NORTHAMPTON, MA (WGGB/WSHM) -- The debate over wearing masks in public continues to play out over social media, between friends and locally inside businesses.
One local ice cream shop is begging for their customers to be patient and follow the rules following a series of unruly interactions.
The rule “no shirt, no shoes, no service” has been followed for decades with little pushback, but the owner of Herrell’s Ice Cream in Northampton said “no face mask, no service” has been met with yelling, rude behavior and items thrown at her workers.
“People don’t want to social distance and they don’t care how many people we have as an occupancy rate,” said Judy Herrell, owner of the shop.
Before COVID-19, the neighborhood corner ice cream shop is the last place people would expect someone to be in a bad mood.
But Herrell said recently, her employees have had difficulty enforcing face mask and social distancing rules.
“Did you see the ice cream get tossed at Hallie,” she asked an employee.
Employees said some people are not understanding that in a global pandemic, the customer may not always be right.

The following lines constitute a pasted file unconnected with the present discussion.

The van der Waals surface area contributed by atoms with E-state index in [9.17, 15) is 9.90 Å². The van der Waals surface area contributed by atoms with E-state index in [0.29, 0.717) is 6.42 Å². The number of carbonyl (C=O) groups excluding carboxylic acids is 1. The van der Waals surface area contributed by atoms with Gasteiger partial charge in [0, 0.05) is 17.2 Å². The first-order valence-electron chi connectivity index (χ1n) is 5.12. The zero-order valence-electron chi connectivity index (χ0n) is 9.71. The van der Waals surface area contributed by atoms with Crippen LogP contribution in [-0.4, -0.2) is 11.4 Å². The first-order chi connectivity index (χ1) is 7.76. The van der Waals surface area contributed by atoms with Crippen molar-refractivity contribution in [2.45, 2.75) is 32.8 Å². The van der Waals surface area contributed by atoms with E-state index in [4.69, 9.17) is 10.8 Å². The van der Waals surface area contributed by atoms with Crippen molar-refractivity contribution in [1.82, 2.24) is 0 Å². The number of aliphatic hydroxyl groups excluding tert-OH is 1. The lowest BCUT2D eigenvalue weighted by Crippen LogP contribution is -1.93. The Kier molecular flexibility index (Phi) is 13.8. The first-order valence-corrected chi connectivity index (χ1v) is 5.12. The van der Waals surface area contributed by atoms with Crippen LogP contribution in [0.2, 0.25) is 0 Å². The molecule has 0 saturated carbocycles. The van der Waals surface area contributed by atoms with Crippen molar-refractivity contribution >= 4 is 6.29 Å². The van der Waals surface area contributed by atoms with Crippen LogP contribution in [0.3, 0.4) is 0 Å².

“We do have to follow rules and as an employee and as someone in charge here, I do have to make sure that these are followed,” said Gregory McManus, shop employee.
“A business can decline entry to a customer who refuses to wear a mask for nonmedical reasons,” Attorney Joe Pacella said.
With the debate continuing over personal freedoms and face coverings, Western Mass News spoke with an attorney.
He said businesses cannot refuse services to people over discriminatory reasons like race or ancestry, but had a different answer for masks.
“Wearing a mask is not one of those protected classes, and in fact pursuant to Gov. Baker’s executive order, businesses are required to enforce the wearing of masks,” Pacella said.
For Herrell, she said enforcing these rules and policies has created the biggest challenge in the shop’s 40 years in business.
“The hardest summer we’ve ever had, and I don’t mean financially,” she said. “Yes, it is the hardest financially, as well, but there are more angry people out there right now who say, ‘It’s my way or the highway.’”
Although indoor dining is now allowed in Massachusetts, Herrell said she has limited space.
For that reason and more, she’s taking social distancing a step further and asking all her customers to comply.
There are only two now allowed to eat inside the store.
“Max and Maven Bear,” she said.
Herrell said the reason she is sticking to the rules is that her shop is popular with families and wants to avoid children and parents contracting the virus.